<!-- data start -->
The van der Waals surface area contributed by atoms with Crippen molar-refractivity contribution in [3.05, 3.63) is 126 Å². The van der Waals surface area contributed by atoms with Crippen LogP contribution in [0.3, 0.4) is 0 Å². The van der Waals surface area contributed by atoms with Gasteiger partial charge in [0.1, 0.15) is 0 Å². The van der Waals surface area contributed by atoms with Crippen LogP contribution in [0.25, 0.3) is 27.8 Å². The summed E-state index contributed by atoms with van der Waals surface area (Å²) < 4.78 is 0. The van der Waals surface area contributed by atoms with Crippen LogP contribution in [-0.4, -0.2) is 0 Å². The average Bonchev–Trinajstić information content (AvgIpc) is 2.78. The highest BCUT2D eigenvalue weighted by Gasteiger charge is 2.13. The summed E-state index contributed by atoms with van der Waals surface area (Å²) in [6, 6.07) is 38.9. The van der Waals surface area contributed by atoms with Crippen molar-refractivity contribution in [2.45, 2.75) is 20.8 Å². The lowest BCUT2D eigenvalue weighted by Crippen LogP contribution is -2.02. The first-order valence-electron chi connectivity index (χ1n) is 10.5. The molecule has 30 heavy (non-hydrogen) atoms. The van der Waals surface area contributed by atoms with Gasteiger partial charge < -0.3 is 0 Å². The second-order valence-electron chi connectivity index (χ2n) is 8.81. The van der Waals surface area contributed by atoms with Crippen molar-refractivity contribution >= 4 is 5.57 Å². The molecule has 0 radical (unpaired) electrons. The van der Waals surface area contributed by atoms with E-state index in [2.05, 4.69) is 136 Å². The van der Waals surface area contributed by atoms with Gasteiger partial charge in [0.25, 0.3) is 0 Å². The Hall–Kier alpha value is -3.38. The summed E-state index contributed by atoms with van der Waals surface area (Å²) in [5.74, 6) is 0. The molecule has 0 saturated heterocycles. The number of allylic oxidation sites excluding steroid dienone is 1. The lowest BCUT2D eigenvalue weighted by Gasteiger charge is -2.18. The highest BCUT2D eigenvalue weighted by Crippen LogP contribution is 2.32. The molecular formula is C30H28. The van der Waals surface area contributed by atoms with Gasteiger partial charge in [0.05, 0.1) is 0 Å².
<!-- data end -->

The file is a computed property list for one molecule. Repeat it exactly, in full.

The van der Waals surface area contributed by atoms with Crippen molar-refractivity contribution in [3.05, 3.63) is 126 Å². The van der Waals surface area contributed by atoms with Crippen LogP contribution in [0.3, 0.4) is 0 Å². The van der Waals surface area contributed by atoms with Gasteiger partial charge in [0.1, 0.15) is 0 Å². The van der Waals surface area contributed by atoms with Crippen LogP contribution in [0.25, 0.3) is 27.8 Å². The summed E-state index contributed by atoms with van der Waals surface area (Å²) < 4.78 is 0. The van der Waals surface area contributed by atoms with Crippen LogP contribution in [-0.4, -0.2) is 0 Å². The average Bonchev–Trinajstić information content (AvgIpc) is 2.78. The highest BCUT2D eigenvalue weighted by Gasteiger charge is 2.13. The summed E-state index contributed by atoms with van der Waals surface area (Å²) in [6, 6.07) is 38.9. The van der Waals surface area contributed by atoms with Crippen molar-refractivity contribution in [2.45, 2.75) is 20.8 Å². The lowest BCUT2D eigenvalue weighted by Crippen LogP contribution is -2.02. The first-order valence-electron chi connectivity index (χ1n) is 10.5. The molecule has 30 heavy (non-hydrogen) atoms. The van der Waals surface area contributed by atoms with Gasteiger partial charge < -0.3 is 0 Å². The second-order valence-electron chi connectivity index (χ2n) is 8.81. The van der Waals surface area contributed by atoms with Crippen molar-refractivity contribution >= 4 is 5.57 Å². The molecule has 0 radical (unpaired) electrons. The van der Waals surface area contributed by atoms with E-state index in [2.05, 4.69) is 136 Å². The van der Waals surface area contributed by atoms with Gasteiger partial charge in [0.25, 0.3) is 0 Å². The Hall–Kier alpha value is -3.38. The summed E-state index contributed by atoms with van der Waals surface area (Å²) in [5.74, 6) is 0. The molecule has 0 saturated heterocycles. The number of allylic oxidation sites excluding steroid dienone is 1. The lowest BCUT2D eigenvalue weighted by Gasteiger charge is -2.18. The highest BCUT2D eigenvalue weighted by Crippen LogP contribution is 2.32. The molecular formula is C30H28. The van der Waals surface area contributed by atoms with Gasteiger partial charge in [0.05, 0.1) is 0 Å².